The status of Tulsi family is located in a famous ancestor, Pundit Tulsi, "the founder of the family," which maintains the traditional Hindu caste system. Unlike many East Indian families, the Tulsis managed to maintain a connection with their family in India, another source of their status. Their Indian identity and their devotion to traditional Hindu values are also sources of great pride. A part of the house is dedicated to Hinduism and is reserved only for Mrs. Tulsi, her two sons and her brother Seth.

While he lives at Hanuman House Mr. Biswas comes to the conclusion that "in none of these places he was being missed because in none of these places had he ever been more than a visitor, an upsetter of routine." While many East Indians saw Trinidad as a temporary home, Mr. Biswas' desire to find a permanent house on the island indicates a desire to make Trinidad home.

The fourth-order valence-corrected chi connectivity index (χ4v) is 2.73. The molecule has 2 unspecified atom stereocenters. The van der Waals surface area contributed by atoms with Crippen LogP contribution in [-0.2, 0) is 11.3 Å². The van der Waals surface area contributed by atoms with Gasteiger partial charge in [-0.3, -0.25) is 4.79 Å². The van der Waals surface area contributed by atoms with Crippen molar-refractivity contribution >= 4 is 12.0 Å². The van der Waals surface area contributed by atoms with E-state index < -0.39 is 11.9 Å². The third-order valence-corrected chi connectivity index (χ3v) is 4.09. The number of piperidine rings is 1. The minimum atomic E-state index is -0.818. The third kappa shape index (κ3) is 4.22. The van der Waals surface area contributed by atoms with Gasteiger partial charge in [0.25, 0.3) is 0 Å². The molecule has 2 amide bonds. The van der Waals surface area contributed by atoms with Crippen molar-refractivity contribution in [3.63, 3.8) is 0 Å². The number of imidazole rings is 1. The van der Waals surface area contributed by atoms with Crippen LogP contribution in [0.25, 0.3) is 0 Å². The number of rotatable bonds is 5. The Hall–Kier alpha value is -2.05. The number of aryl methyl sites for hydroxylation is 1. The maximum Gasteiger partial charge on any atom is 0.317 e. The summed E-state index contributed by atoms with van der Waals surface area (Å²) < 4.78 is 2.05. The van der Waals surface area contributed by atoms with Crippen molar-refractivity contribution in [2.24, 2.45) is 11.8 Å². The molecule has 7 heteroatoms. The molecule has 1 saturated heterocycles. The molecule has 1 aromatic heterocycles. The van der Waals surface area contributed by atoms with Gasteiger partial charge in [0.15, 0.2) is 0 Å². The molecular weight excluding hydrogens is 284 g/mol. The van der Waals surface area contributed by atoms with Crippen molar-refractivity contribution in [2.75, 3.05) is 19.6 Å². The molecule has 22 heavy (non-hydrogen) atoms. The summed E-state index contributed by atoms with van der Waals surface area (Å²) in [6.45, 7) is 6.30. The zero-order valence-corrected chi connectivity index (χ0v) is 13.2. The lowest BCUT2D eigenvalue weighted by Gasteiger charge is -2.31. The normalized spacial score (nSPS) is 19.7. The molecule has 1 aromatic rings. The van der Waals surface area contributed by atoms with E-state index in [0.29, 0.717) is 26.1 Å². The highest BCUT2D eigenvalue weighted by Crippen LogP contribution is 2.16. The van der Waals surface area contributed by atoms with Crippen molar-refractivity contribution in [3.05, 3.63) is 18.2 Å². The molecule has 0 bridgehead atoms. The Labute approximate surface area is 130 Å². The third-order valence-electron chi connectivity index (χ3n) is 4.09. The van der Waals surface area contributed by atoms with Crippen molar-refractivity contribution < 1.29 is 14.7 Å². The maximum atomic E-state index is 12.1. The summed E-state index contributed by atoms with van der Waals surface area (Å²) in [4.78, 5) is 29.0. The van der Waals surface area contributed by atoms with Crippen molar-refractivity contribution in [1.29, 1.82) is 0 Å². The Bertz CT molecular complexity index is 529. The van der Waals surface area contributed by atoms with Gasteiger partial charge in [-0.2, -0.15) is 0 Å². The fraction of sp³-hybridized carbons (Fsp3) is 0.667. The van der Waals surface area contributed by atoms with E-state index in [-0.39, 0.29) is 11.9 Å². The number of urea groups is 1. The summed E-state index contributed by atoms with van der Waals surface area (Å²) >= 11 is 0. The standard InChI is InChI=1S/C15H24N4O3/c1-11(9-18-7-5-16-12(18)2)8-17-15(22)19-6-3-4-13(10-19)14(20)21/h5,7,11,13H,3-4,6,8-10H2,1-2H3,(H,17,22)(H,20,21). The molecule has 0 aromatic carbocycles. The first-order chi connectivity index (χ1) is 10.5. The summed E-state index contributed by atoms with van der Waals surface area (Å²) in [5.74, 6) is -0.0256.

While working at the Green Vale estate as an overseer, Mr. Biswas sets out to build his own house. Lacking sufficient funds, his house is shoddily built. Despite his best intentions, the house is more temporary than any of his previous homes. The eventual destruction of this house coincides with his severe mental break down. He is taken back to Hanuman House to "the warmth and reassurance of the [blue] room."

The comfort Mr. Biswas feels at Hanuman House is outweighed by his desire to paddle his own canoe and to build a solid home of his own. After more struggles, Sikkim Street becomes that place. The house, a large squat box, could be seen from two or three streets away. It is not until the end, while talking to a neighbor, that Mr. Biswas learns that his new house is not as solid as he thought. Regardless, he is satisfied. Mr. Biswas and Shama slowly improve the house covering up its shortcomings with gardens and orchards.